Children’s authors Andrea Beaty, Cece Bell, Betsy Bird, Erica Perl, and Rita Williams-Garcia led a raucous discussion of humor and reading in Saturday’s panel “Women Aren’t Funny (And Other Essential Untruths for Middle-Grade Readers),” moderated by editorial and marketing strategist Sharyn November.
November asked panelists first to weigh in on why funny books are important, and why we should take them seriously.
As Williams-Garcia explained, “Humor gets us through dark times, like when someone cracks an inappropriate joke that lets us keep going.”
Humor can also be subversive. When people object to what younger kids are reading, it’s often funny books, like the Wimpy Kid and Captain Underpants series, said Bird, who is also collection development manager of Evanston (Ill.) Public Library. But humor is a great way to get reluctant readers to read: “Humorous books are the gateway drug of reading.”
Perl echoed that sentiment, saying, “Good humor is the pile of candy, but once you get them into the book, there’s broccoli.”
“When you read humor and it connects to you, that bond can be stronger than a sad response,” Beaty said.
Bell, author of the graphic memoir El Deafo, explained that reading funny books was how she learned how to be funny and how to use humor as a defense mechanism: “If I’m funny, kids will like me and not focus on the big hearing aids coming out of my ears.”
November pointed out that despite their popularity, funny books are rarely the ones that win the big awards: “A dog often has to die,” she quipped.
Overcoming the “unfunny women” stereotype
The panelists all related stories of having few funny books by women or about female characters to read when they were growing up and offered several ideas for bridging the gap.
Scatological humor is considered unladylike, said Bell: “Women are supposed to cut the literal cheese, not the figurative cheese.” But she has found that girls love goofy, weird, gross humor just as much as boys do, but they’re often denied access to it.
Beaty agreed and noted that parents are often the gatekeepers of what kids read. She said librarians can help in suggesting books for girls that don’t enforce gender-based behavioral norms.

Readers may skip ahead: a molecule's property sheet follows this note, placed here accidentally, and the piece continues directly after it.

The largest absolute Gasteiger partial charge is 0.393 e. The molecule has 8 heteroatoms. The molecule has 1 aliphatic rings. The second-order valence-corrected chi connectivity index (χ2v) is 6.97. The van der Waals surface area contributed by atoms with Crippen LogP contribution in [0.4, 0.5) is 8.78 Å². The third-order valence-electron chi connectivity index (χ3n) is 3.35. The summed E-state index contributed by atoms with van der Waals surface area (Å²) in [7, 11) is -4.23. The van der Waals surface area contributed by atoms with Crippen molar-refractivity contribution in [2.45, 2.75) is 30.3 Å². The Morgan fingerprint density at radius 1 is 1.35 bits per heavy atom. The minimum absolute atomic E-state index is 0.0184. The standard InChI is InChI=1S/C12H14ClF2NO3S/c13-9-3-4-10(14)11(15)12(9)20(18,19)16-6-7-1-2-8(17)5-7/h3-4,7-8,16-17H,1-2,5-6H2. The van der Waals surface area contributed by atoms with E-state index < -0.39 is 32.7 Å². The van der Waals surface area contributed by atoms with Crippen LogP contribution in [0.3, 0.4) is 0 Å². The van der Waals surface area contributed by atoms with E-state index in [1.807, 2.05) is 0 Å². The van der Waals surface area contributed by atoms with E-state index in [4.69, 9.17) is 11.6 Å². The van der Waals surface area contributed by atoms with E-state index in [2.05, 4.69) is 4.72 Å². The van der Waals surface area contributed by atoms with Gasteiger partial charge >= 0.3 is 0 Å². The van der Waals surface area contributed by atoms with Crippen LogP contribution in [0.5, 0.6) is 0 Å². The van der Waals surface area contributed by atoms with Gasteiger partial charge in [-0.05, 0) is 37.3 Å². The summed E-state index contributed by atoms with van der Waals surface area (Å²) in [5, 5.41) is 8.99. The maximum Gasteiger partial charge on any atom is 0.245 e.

Inviting funny female writers to your library or classroom can help dispel stereotypes as well. Also consider hosting open mikes, Williams-Garcia suggested, noting that her daughter used to host a “talk show” in their home when she was a kid, with her little sister as cohost. “Encourage our daughters to yuk it up,” she said.
November suggested having a class produce a humor magazine together. Teachers and librarians should also keep an eye out for the girls who were funny when they were younger but get quiet and tamped down in adolescence.
“Twilight made shiny vampires cool, Harry Potter made wizards cool, Diary of a Wimpy Kid made funny cool,” said Bird, who then noticed a distinct uptick in kids wanting more funny books. As a librarian (and a lazy person, she joked), she wanted to have everything funny in one book she could recommend, particularly one featuring women. So she started compiling what eventually became the Funny Girl anthology.
Perl said she grew up loving MAD magazine, but didn’t notice how boy-centric and sometimes outright misogynistic the humor was until she was older. She later learned about cartoonists like Lynda Barry and could better see herself in that kind of work.
To close the session, November asked panelists to recommend their favorite funny children’s authors, and the list ranged from the classics (Beverly Cleary, Paula Danziger) to the modern (Kate Beaton, Donna Gephart, Amy Ignatow, Libba Bray, Jessica Day George, Kelly DiPucchio, Uma Krishnaswami) to the wishful thinking (“I want Amy Sedaris to write children’s books,” said Bell).